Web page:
Ever since AIDS began, as smokers with HIV reached for their Merits, Kools, Winstons or Camels, they have asked the big question: Will cigarettes make me get sicker faster? Common sense says the obvious answer is yes, but results of two large studies find quite the reverse. "In our research, we did not find increased disease progression or death in smokers," says Dr. Richard Burns, who led a National Institutes of Health study of 3,221 men and women with HIV enrolled at 17 sites in 13 U.S. cities. The other study, led by Lois J. Conley, MPH, of the Centers for Disease Control and Prevention, included 512 HIV-infected men from cohorts in San Francisco, Denver and Chicago who were repeatedly interviewed between 1988 and 1992. Like Burns, Conley and colleagues concluded that smoking "was not associated with an increased likelihood or rate of developing Kaposi's sarcoma [KS], PCP or AIDS" -- findings published in the journal AIDS last October.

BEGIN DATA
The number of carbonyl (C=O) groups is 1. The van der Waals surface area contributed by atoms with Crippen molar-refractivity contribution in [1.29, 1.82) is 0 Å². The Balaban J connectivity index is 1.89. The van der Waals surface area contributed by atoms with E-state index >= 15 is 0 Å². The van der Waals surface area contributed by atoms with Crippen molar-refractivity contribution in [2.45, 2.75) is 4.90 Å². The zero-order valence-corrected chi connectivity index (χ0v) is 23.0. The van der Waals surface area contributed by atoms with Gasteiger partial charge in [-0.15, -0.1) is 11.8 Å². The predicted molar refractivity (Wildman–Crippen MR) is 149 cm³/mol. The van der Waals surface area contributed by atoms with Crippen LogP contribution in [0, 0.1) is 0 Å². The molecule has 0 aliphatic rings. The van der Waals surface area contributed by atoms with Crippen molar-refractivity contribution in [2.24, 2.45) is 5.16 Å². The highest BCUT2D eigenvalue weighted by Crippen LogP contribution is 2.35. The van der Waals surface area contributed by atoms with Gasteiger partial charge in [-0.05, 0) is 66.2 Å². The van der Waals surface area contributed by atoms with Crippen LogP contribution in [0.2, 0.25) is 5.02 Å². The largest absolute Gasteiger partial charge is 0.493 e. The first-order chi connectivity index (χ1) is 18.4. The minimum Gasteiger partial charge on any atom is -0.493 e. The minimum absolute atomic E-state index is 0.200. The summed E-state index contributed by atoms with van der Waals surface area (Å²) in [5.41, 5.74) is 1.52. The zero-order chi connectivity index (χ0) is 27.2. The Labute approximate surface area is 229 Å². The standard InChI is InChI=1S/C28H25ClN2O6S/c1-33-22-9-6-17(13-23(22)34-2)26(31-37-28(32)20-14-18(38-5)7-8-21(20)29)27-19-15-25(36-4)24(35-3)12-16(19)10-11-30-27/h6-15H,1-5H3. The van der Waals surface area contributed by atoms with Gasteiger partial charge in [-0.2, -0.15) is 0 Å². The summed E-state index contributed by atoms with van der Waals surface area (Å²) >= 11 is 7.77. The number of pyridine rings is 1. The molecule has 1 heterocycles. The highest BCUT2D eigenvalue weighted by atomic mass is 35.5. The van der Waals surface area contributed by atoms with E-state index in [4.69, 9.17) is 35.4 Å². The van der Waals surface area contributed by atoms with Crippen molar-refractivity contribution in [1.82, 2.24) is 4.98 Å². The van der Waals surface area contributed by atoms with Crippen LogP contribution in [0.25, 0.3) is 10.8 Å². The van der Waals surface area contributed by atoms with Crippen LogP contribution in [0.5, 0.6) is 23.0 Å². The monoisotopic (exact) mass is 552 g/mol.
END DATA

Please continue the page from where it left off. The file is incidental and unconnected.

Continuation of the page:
That cigarette smoking seems not to hasten AIDS is remarkable enough, but these two studies made some discoveries that are breathtaking, if not downright shocking. Conley was stunned to note that her smokers got PCP less frequently than her nonsmokers (11 percent and 19 percent, respectively). "PCP is a tricky one," she says guardedly. "There are conflicting findings. I couldn't say anything conclusive." More conclusive, though, is the fact that she saw no increased risk of KS among those who smoked, while Burns even saw a decrease among the smokers in his study. "Curiously -- but not so surprising, perhaps -- there were decreases in certain outcomes that might be an effect of smoking," he explains. Among those curious but beneficial outcomes: Reduced rates of cytomegalovirus retinitis and colitis; the HIV-related skin disorder Molluscum contagiosum; cryptococcal infections outside the lung; and aphthous ulcerations.